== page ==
The “Presidential Alert” Is One Message You Can’t Ignore

Beeeeep…this is an alert! Do you trust our new Presidential emergency alert system in the hands of someone who has a proven to be impulsive on Twitter?

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Total Votes : 94

Scroll down to see how people across America voted.

All cell phones, switched on and within range of an active cell tower, across the United States went off at once with a message from the president. The emergency presidential alert was designed to warn people of a dire threat, like a terror attack, pandemic or natural disaster, according to the New York Times.

The first nationwide test of the Wireless Emergency Alerts (WEA) system was conducted at 2:18 p.m. Eastern standard time on October 3. This is the first national WEA test.

Every cell phone user received the following alert at the same time, “THIS IS A TEST of the National Wireless Emergency Alert System,” it said. “No action is needed.”

Two minutes later, television and radio broadcast tested the Emergency Alert System (EAS), making it the fourth EAS nationwide test.

The WEA system is used to warn the public about dangerous weather, missing children, and other critical situations through alerts on cell phones. The national test will use the same special tone and vibration as with all WEA messages (i.e. Tornado Warning, AMBER Alert). Users cannot opt out of receiving the WEA test. In case of a nationwide catastrophe, the president or someone he designates – would make the decision to send a real alert, and the Federal Emergency Management Agency would push the button.

Before the wireless test went out, officials said they believed it would reach only about 75 percent of the roughly 225 million cell phones in the country, though they were hoping the number will ultimately be way higher. The test was a high point of many years of work and was originally planned for las month, by got delayed by Hurricane Florence.

What was supposed to draw a positive moment for Americans across the country, drew jokes and complaints on social media. The option to not be able to opt out has already prompted a lawsuit that was filed in New York. The plaintiffs, three New York residents stated that the presidential alerts “violate their free speech and amount to an unconstitutional seizure of their devices.”

The system “is tantamount to hijacking private property for the purpose of planting a Government-controlled loudspeaker in the home and on the person of every American,” the lawsuit states.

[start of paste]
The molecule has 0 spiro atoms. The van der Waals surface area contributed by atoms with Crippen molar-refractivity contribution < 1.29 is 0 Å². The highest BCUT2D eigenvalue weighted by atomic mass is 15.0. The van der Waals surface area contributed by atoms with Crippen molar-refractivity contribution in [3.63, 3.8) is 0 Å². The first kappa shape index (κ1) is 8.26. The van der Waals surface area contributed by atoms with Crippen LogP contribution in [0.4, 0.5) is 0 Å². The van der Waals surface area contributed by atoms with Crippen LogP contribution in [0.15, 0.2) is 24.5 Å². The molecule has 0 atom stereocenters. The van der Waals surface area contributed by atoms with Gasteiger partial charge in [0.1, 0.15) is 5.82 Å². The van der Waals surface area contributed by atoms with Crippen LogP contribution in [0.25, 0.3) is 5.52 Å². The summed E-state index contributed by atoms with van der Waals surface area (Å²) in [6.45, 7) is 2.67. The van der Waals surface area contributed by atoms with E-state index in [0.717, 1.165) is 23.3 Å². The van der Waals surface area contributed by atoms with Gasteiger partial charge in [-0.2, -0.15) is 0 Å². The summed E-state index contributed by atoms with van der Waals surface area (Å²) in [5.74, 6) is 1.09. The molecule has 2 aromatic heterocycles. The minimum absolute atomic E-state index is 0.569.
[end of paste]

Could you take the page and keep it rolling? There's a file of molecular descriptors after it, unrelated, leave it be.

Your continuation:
The Communications Act of 1934 gives Trump the power to use communications systems in case of an emergency, and a 2006 law called for the Federal Communications Commission to work together with the wireless industry to transmit these messages, the New York Times reports. The F.C.C. also states that the Wireless Emergency Alert System has been used by local government more than 40,000 times since 2012.

Based on the law, you are allowed to unsubscribe from local alerts that relate to extreme weather alerts and missing children. Though, users are not allowed to opt out of presidential alerts, which raises concerns for some. Given that President Trump has the tendency for sending impulsive messages on Twitter, many users expressed their concerns.

In response, federal officials have stated that the law abides to strict guidelines for sending emergency alerts and follows a strict protocol when doing so. Antwane Johnson, who oversees public alert for FEMA, also assures us that the president won’t be able to just wake up and choose to do so.

Verizon responded to the social media chaos regarding their alerts and reassured its customers in a statement posted on their website, to inform and educate on the importance of an emergency system. They even clarified that the law was passed by Congress in 2015 and signed by President Obama at the time. Therefore, regardless who the president was, the law was already set in place during Obama’s administration.

The bigger concern that many have brought up, is ability for hackers to hack the system. The system can also have mishaps from within, for example the false alert that was sent to the state of Hawaii back in January, warning of an incoming ballistic missile. The alert created panic and mayhem, but officials pointed the blame on a worker who they say misunderstood instructions from a supervisor. Then there is the possibility of failing to send an alert when needed, which was the case during the wildfires in California last fall.

Many have joked that they are all switching back to flip phones that cannot receive text messages. The system may not be as strong yet as many hope, but tests are crucial to help make them stronger. The system is still relatively new, so it is too soon to say how it will do in the moment if crisis, or how President Trump will use it. Read the full story on the New York Times here.

Here’s how people on the Zip app are weighing in on this all over the country!

Beeeeep…this is an alert! Do you trust our new Presidential emergency alert system in the hands of someone who has a proven to be impulsive on Twitter?

88% He won’t abuse it
12% I’m concerned
86% He won’t abuse it
14% I’m concerned
90% He won’t abuse it
10% I’m concerned

He won’t abuse it

I’m concerned

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